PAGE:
of what these two women accomplished, a brief review of the 
historic status of woman in general and the Jewish woman in 
particular, is required. 

From the earliest dawn of civilization we find man the master, 
a position acquired because of superior strength. It was the man 
who provided the food for the family, warred against his enemies — 
man or beast — and sought to protect the family against the ele- 
ments of nature. Woman was regarded merely as his personal 
property, the same as his other chattels, to be used for his comfort 
or amusement and without any rights of her own. The entire struc- 
ture of civil and ecclesiastical law was based upon that theory. The 
progress made by the human family throughout the ages, the con- 



stitutions, the Magna Cartas and all the other legislations that were 
enacted to free nations and peoples from bondage and to abolishing 
castes and classes gave no consideration to the legal status of woman. 
Under the feudal laws no woman could own property in her own 
right; and this law prevailed in most of the states in this country 
until a short time ago. 

While the Jewish woman enjoyed greater freedom in affairs of 
the home, her general status was even more circumscribed than that 
of her non-Jewish sister. She was given no part in the religious 
affairs of her people although the education of her children was 
under her exclusive supervision. She had no voice in the social 
or political life which belonged to the domain of man. He was 
master of the household, legislator and administrator. It was only 
his love for his family, his strong affection for her and their children 
that made her condition tolerable. 

In the new world, the Jewish woman occupied the position of 
most women in this highly socialized Western hemisphere. "Ladies 
first" was the slogan and she accepted it with all the other con- 
ventional lies that went with it. She found herself suddenly with a 
vast amount of leisure which she was unable to fill and a curiosity 
about the world around her which she was unable to satisfy. The 
non-Jewish woman found an outlet for her leisure time in church 
activities. She organized with her sisters to maintain various reli- 
gious and charitable institutions. The Jewish woman had none of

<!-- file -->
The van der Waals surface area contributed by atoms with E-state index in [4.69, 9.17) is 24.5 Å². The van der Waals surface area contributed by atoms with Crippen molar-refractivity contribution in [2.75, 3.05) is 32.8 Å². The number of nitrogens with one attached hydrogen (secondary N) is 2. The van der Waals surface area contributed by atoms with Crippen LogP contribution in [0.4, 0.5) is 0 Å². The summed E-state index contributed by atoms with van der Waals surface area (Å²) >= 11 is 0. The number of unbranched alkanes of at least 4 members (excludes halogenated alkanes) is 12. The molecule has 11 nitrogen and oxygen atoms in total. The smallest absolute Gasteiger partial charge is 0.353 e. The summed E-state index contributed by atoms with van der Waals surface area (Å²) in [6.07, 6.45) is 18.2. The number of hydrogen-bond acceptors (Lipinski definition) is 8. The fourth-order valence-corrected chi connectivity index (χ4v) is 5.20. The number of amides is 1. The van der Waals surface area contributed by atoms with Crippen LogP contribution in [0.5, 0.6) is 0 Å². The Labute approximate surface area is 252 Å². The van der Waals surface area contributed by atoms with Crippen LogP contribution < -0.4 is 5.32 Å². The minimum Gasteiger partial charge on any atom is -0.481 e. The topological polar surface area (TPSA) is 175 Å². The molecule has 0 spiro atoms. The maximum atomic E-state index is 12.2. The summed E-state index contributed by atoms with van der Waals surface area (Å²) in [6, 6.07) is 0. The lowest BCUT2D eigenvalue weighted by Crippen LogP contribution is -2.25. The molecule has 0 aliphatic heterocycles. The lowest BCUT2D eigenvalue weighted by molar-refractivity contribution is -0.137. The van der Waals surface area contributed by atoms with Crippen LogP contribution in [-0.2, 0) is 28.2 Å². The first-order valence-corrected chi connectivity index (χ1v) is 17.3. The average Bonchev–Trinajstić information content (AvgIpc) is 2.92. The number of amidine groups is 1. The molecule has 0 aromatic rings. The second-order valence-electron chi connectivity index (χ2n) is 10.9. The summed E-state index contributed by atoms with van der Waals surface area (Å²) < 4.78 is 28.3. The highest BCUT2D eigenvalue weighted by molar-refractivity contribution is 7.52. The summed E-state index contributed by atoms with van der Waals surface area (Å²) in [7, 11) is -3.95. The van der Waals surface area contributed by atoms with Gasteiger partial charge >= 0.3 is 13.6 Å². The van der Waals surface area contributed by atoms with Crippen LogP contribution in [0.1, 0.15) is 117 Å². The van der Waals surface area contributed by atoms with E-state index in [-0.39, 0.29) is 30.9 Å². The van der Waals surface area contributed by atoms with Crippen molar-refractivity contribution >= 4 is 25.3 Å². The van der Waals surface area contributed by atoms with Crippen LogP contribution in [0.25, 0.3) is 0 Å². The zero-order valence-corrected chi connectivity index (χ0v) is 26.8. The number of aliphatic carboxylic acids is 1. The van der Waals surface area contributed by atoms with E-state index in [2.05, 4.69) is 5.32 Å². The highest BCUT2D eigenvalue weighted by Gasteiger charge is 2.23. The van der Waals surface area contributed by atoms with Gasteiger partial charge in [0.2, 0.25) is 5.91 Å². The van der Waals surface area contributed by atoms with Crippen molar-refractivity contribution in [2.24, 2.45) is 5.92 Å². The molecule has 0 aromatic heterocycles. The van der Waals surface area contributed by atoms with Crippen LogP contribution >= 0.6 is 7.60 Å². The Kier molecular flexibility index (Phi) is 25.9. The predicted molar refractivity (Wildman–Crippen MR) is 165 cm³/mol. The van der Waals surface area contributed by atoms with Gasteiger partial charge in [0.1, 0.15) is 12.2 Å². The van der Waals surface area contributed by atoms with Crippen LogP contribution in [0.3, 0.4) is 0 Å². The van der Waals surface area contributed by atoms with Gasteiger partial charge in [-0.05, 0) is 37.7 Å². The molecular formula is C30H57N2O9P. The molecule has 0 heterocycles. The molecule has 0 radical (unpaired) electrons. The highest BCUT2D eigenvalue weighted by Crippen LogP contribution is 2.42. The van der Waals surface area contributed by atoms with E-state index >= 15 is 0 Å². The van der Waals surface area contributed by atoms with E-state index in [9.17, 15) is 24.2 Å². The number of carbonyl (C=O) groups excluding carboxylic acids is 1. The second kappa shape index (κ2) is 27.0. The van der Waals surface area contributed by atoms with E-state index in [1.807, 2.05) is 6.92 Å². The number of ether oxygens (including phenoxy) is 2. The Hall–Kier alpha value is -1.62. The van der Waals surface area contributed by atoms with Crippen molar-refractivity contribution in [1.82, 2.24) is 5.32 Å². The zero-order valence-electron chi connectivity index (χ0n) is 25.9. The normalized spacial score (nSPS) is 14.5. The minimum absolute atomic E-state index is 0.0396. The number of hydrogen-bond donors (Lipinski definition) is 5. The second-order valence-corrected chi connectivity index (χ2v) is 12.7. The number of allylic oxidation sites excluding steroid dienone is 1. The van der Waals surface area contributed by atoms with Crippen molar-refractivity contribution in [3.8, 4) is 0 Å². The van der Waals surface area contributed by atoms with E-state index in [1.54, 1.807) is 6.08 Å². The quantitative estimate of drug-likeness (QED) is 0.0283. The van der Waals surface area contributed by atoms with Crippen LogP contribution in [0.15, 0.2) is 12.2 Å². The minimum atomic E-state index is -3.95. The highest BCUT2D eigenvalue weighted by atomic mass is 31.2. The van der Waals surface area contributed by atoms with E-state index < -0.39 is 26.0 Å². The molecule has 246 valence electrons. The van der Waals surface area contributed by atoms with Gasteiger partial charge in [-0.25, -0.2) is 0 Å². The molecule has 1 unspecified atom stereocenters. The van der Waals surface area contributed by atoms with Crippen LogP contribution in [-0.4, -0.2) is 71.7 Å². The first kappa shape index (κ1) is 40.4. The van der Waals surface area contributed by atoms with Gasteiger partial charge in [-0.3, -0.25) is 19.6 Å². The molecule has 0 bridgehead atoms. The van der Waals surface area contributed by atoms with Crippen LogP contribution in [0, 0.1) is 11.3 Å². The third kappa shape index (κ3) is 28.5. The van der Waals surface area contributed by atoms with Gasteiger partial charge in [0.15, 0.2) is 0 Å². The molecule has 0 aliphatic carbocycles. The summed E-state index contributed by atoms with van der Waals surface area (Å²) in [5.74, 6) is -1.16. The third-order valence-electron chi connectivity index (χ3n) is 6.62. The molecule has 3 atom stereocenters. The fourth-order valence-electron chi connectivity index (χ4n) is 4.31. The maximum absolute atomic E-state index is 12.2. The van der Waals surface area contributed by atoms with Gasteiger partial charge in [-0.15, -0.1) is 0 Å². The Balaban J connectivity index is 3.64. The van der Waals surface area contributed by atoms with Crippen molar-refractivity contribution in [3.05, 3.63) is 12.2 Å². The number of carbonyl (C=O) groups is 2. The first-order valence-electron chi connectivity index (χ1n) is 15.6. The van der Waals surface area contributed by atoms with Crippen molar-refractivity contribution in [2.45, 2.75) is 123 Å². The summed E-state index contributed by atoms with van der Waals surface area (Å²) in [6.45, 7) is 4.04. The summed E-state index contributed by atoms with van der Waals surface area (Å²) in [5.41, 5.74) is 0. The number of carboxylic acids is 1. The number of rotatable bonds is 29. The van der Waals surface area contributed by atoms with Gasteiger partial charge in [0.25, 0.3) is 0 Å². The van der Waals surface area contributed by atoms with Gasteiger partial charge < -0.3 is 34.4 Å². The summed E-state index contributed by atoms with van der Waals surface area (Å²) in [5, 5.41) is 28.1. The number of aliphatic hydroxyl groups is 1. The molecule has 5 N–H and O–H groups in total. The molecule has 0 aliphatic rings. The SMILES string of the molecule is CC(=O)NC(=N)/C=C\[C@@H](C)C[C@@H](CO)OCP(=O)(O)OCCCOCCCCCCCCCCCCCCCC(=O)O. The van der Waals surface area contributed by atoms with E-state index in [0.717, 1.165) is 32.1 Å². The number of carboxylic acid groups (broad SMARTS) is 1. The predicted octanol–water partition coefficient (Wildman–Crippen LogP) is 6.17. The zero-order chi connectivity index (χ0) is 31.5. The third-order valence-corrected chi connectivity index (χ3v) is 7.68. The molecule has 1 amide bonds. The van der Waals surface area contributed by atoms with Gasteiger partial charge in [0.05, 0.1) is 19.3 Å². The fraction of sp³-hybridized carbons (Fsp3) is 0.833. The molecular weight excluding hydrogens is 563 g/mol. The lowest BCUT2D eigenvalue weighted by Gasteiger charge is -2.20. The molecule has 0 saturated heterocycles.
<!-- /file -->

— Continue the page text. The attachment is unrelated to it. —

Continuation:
this; and although she had been socially elevated to become the 
peer of her husband, her condition remained unchanged. Religion 
was out of her sphere and charity, its offshoot, had very early in 
the Jewish life of America become an "economic science" so that 
the Jewish woman was deprived of even the graceful gesture of 

It is true, that here and there in the Jewish communities of the 
larger cities, Jewish women had organized for some obscure pur- 
pose or other, but they rarely had a definite aim. Mrs. Hannah G. 
Solomon was the first woman in America to weld the Jewish 
women into a national body, with definite purposes that stirred 
them on to a new consciousness and new activities. For the first 



time in history, women as a class, awakened to the powers that 
had lain dormant within her, powers for the betterment of hu- 
manity, powers with which she hoped to realize her ideals and 
her dreams for the edification of womanhood. 

The Board of Trustees in charge of the World's Columbian Ex- 
position was not slow in discovering that the time within which 
it had to complete all necessary preparations was insufficient; it 
decided therefore to postpone the opening for one year. This gave 
Mrs. Solomon another year's time in which to work out all the 
details of her plan and to perfect the organization of the Jewish 
Women Section and she took advantage of every minute. Years 
later she wrote: "Its chief result was that it brought together from 
all parts of the country, east, west, north and south women interest- 
ed in their religion, women following similar lines of thought 
and was instrumental in cementing friendships between them. 
The outcome is a National Organization." In an address delivered 
by Mrs. Henrotin before a group of women, she said: "That this 
meeting may result in a National Organization is my earnest 

At the fourth triennial convention of the "Council of Jewish 
Women" held in Chicago in 1905, Mrs. Solomon said, her voice 
vibrating with emotion: "What it means to me when thirteen 
years ago I labored for months trying to discover material for a 
nucleus out of which a Congress of Jewish Women might develop 
and determining that out of it must result some permanent or- 
ganization, that no future worker should have the same difficult 
task. As a member of the Women's Board I worked during the 
entire winter of 1892; and seeing the possibility of a meeting of 
Jewish women organized, the committee had submitted my plans.